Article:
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Bozine v. D’Orazio

A-2258-07T3 (N.J. Super. App. Div. 2009) (Unpublished)

CONSUMER FRAUD ACT; BROKERS — Real estate brokers and agents are subject to the provisions of the New Jersey Consumer Fraud Act and a broker, acting as agent for a seller, owes the buyer a duty to exercise reasonable care in communicating facts material to the condition of property which may affect the buyer’s decision to purchase the property.

After an individual contracted with a builder to construct a single-family residence, he lost his job. He contacted a broker to sell the uncompleted home. It was listed as a “brand-new, one of a kind custom built home.” During several inspections of the home, a prospective buyer noticed that there was water in the basement. The contract of sale between the prospective buyer and the homeowner contained an addendum requiring the dwelling to be constructed in accordance with certain specifications. The builder reviewed the addendum and issued a memorandum to the broker stating that the home was not constructed exactly as the specifications indicated. The broker did not advise the buyer of the memo and permitted the buyer to sign the contract with the inaccurate language contained in the addendum included in the contract. Prior to closing, the buyer hired an inspector to inspect the premises. The inspector found several problems with the home. The buyer sent a letter to the seller requesting that it repair numerous items. At the closing, the parties agreed to escrow $5,000 pending the completion of certain punch-list items to be taken care of within thirty days after the closing. After the closing, water continued to seep into the basement. A structural engineer concluded the home had not been constructed in accordance with the specifications required in the contract addendum. The buyer sued the builder, seller, and broker.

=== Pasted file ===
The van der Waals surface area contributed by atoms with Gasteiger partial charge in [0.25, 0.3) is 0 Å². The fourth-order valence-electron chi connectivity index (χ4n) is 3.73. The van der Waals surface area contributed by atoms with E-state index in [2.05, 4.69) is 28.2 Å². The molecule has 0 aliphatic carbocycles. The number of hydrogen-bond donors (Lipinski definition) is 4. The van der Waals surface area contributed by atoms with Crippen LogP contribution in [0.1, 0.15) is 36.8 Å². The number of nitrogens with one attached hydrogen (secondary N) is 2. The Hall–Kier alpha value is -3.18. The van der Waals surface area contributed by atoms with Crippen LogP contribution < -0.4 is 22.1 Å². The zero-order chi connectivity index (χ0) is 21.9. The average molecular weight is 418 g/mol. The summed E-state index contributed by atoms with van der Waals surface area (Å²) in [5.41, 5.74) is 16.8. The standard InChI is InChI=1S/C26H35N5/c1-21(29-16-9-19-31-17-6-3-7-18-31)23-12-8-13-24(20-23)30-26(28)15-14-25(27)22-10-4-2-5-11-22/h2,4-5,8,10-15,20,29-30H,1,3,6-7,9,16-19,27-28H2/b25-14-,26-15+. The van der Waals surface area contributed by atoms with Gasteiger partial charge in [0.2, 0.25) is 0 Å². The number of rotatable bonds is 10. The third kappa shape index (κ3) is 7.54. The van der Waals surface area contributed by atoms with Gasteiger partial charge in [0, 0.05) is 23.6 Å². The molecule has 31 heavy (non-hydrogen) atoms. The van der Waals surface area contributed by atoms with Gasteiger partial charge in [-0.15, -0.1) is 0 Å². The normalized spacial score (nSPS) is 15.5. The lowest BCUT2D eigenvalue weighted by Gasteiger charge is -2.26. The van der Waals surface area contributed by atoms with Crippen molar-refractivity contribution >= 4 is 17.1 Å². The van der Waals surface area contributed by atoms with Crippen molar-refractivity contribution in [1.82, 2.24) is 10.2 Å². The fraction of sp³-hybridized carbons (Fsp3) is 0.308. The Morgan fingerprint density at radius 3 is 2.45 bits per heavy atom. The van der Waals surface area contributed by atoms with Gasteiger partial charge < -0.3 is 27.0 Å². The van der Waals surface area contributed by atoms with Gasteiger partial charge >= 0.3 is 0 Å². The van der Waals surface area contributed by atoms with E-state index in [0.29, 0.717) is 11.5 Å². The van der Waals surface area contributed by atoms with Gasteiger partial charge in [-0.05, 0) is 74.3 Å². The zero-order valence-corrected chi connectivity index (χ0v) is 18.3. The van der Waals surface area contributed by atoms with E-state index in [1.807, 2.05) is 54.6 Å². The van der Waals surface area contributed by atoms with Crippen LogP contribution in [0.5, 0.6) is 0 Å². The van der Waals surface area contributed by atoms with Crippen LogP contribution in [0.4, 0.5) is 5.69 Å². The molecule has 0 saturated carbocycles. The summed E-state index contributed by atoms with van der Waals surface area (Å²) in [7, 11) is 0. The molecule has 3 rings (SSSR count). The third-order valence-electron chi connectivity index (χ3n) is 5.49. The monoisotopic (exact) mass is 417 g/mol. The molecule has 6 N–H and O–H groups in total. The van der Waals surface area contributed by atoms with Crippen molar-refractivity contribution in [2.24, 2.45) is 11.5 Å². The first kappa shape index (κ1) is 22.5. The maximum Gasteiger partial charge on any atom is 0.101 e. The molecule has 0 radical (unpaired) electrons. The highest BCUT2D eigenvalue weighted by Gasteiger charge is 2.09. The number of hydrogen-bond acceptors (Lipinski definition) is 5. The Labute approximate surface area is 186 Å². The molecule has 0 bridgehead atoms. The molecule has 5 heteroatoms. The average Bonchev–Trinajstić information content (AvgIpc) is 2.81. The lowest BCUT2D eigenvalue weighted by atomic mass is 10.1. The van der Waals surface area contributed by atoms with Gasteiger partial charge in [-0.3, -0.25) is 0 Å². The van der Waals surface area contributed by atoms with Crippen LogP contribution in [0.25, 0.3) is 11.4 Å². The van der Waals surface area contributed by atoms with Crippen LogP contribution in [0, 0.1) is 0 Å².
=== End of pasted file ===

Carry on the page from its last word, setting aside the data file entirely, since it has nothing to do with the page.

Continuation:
The lower court dismissed the complaint against the broker. The seller and the buyer settled. A default judgment was entered against the builder. The buyer appealed the lower court’s ruling seeking to reinstate its claims for fraud, violations of the New Jersey Consumer Fraud Act (CFA), and negligent misrepresentation against the broker.

The Appellate Division reversed, holding that real estate brokers and agents are subject to the provisions of the CFA. Then, it held that the multiple listing agreement’s description of the property as “one of a kind” that was “in average + condition” represented unactionable opinion rather than factual misrepresentations. The Court held that the broker, as agent for the seller, owed the buyers a duty to exercise reasonable care in communicating facts material to the condition of the home, which affected the buyers’ decision to purchase the property. It noted that, if made without a determination of their accuracy, the broker’s varied explanations for the cause of the wet basement and its affirmations regarding correction of noted problems, could serve as a basis of breach of that duty. Further, it ruled that the broker failed to disclose material facts relating to deviations from the architect’s plan and other non-conformities when it knew the contract contained specific representations contrary to these facts. Contrary to the lower court’s finding, the Appellate Division found a deviation from the stated plans would not have been revealed by buyer’s home inspections. Thus, the Court opined that the broker’s silence on some issues and misrepresentations as to others, constituted triable issues of fact which must be presented to a jury. The matter was remanded to the lower court for trial.


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